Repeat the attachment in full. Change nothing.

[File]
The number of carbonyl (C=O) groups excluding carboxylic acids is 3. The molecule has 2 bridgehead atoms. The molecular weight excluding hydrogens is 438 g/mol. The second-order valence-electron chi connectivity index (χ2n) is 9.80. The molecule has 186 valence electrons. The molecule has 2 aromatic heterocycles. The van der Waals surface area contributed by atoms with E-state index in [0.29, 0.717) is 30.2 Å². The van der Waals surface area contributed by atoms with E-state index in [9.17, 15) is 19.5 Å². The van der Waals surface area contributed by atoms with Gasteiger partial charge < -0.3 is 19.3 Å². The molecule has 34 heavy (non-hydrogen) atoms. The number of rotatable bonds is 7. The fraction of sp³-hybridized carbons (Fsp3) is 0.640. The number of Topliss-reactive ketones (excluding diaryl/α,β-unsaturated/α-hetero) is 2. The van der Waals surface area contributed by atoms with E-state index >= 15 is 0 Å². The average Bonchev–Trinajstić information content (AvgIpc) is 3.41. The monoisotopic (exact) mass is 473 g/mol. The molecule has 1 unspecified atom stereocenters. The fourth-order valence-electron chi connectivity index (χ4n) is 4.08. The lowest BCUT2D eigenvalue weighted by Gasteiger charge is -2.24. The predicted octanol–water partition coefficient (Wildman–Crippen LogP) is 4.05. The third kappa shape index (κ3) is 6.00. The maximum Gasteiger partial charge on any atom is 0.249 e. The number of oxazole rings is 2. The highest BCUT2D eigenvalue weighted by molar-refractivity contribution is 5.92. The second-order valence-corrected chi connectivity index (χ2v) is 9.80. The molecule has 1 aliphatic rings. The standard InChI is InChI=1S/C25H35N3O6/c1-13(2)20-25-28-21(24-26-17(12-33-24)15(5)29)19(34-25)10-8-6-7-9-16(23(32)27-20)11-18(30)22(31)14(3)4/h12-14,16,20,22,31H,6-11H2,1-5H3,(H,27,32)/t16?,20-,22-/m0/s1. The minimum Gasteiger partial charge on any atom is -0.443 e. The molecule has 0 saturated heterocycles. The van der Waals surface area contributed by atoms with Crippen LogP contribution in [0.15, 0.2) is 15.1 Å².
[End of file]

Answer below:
The number of carbonyl (C=O) groups excluding carboxylic acids is 3. The molecule has 2 bridgehead atoms. The molecular weight excluding hydrogens is 438 g/mol. The second-order valence-electron chi connectivity index (χ2n) is 9.80. The molecule has 186 valence electrons. The molecule has 2 aromatic heterocycles. The van der Waals surface area contributed by atoms with E-state index in [0.29, 0.717) is 30.2 Å². The van der Waals surface area contributed by atoms with E-state index in [9.17, 15) is 19.5 Å². The van der Waals surface area contributed by atoms with Gasteiger partial charge < -0.3 is 19.3 Å². The molecule has 34 heavy (non-hydrogen) atoms. The number of rotatable bonds is 7. The fraction of sp³-hybridized carbons (Fsp3) is 0.640. The number of Topliss-reactive ketones (excluding diaryl/α,β-unsaturated/α-hetero) is 2. The van der Waals surface area contributed by atoms with E-state index >= 15 is 0 Å². The average Bonchev–Trinajstić information content (AvgIpc) is 3.41. The monoisotopic (exact) mass is 473 g/mol. The molecule has 1 unspecified atom stereocenters. The fourth-order valence-electron chi connectivity index (χ4n) is 4.08. The lowest BCUT2D eigenvalue weighted by Gasteiger charge is -2.24. The predicted octanol–water partition coefficient (Wildman–Crippen LogP) is 4.05. The third kappa shape index (κ3) is 6.00. The maximum Gasteiger partial charge on any atom is 0.249 e. The number of oxazole rings is 2. The highest BCUT2D eigenvalue weighted by molar-refractivity contribution is 5.92. The second-order valence-corrected chi connectivity index (χ2v) is 9.80. The molecule has 1 aliphatic rings. The standard InChI is InChI=1S/C25H35N3O6/c1-13(2)20-25-28-21(24-26-17(12-33-24)15(5)29)19(34-25)10-8-6-7-9-16(23(32)27-20)11-18(30)22(31)14(3)4/h12-14,16,20,22,31H,6-11H2,1-5H3,(H,27,32)/t16?,20-,22-/m0/s1. The minimum Gasteiger partial charge on any atom is -0.443 e. The molecule has 0 saturated heterocycles. The van der Waals surface area contributed by atoms with Crippen LogP contribution in [0.15, 0.2) is 15.1 Å².